Euro Area Unemployment Rate at 10.0% in July


The euro area (EA17) seasonally-adjusted unemployment rate was 10.0% in July 2011, unchanged compared with June. It was 10.2% in July 2010.

The EU27 unemployment rate was 9.5% in July 2011, unchanged compared with June. It was 9.7% in July 2010.

Eurostat estimates that 22.711 million men and women in the EU27, of whom 15.757 million were in the euro area, were unemployed in July 2011. Compared with June 2011, the number of persons unemployed increased by 18 000 in the EU27 and by 61 000 in the euro area. Compared with July 2010, unemployment decreased by 451 000 in the EU27 and by 247 000 in the euro area.

Among the Member States, the lowest unemployment rates were recorded in Austria (3.7%), the Netherlands (4.3%) and Luxembourg (4.6%), and the highest in Spain (21.2%), Latvia (16.2% in the first quarter of 2011) and Lithuania (15.6% in the second quarter of 2011).

Compared with a year ago, the unemployment rate fell in sixteen Member States and increased in eleven. The largest falls were observed in Estonia (17.9% to 12.8% between the second quarters of 2010 and 2011), Latvia (19.9% to 16.2% between the first quarters of 2010 and 2011) and Lithuania (18.2% to 15.6% between the second quarters of 2010 and 2011). The highest increases were registered in Greece (11.0% to 15.0% between the first quarters of 2010 and 2011), Bulgaria (10.0% to 11.5%) and Slovenia (7.2% to 8.4%).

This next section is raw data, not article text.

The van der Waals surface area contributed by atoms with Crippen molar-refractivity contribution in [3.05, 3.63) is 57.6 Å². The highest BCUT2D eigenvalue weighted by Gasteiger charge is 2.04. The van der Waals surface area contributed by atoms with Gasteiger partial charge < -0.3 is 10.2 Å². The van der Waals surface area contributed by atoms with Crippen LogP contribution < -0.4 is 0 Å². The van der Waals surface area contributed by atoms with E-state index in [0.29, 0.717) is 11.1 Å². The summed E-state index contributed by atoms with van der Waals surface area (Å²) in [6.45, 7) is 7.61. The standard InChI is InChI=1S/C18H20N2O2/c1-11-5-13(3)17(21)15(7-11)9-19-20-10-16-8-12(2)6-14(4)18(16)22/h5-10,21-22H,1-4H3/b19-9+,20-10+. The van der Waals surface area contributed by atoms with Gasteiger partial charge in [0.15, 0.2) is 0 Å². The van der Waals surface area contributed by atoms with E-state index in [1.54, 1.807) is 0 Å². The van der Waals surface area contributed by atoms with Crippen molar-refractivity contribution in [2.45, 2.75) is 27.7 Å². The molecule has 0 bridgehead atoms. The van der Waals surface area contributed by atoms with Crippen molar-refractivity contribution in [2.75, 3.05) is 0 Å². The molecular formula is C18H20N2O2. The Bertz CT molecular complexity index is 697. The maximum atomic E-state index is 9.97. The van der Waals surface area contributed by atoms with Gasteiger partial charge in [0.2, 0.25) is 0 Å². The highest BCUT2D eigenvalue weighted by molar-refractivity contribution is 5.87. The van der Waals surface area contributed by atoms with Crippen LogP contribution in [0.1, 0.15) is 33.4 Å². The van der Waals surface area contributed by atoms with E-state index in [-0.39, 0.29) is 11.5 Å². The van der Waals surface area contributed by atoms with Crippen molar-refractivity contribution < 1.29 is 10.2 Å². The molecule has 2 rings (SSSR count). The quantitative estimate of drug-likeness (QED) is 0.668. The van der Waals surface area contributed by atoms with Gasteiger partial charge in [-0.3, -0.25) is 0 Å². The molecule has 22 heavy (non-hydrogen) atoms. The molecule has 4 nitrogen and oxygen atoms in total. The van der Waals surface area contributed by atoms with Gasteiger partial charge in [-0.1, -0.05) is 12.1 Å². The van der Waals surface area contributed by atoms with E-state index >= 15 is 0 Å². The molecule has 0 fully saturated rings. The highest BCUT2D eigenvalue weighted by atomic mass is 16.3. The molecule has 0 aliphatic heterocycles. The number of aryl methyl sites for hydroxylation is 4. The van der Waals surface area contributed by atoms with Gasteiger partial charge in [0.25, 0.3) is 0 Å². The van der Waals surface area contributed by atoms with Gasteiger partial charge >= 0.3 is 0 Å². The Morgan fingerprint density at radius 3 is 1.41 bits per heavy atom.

Between July 2010 and July 2011, the unemployment rate for males fell from 10.0% to 9.6% in the euro area and from 9.6% to 9.3% in the EU27. The female unemployment rate remained unchanged at 10.4% in the euro area and at 9.7% in the EU27.

In July 2011, 5.115 million young persons (under-25s) were unemployed in the EU27, of which 3.143 million in the euro area. Compared with July 2010, youth unemployment decreased by 173 000 in the EU27 and by 111 000 in the euro area. In July 2011, the youth unemployment rate was 20.7% in the EU27 and 20.5% in the euro area. In July 2010 it was 20.9% in both zones. The lowest rates were observed in the Netherlands (7.5%), Austria (7.8%) and Germany (9.5%), and the highest in Spain (46.2%), Greece (38.5% in the first quarter of 2011), Lithuania (33.1% in the second quarter of 2011) and Slovakia (32.9%).


TradingEconomics.com, Eurostat
8/31/2011 11:20:11 AM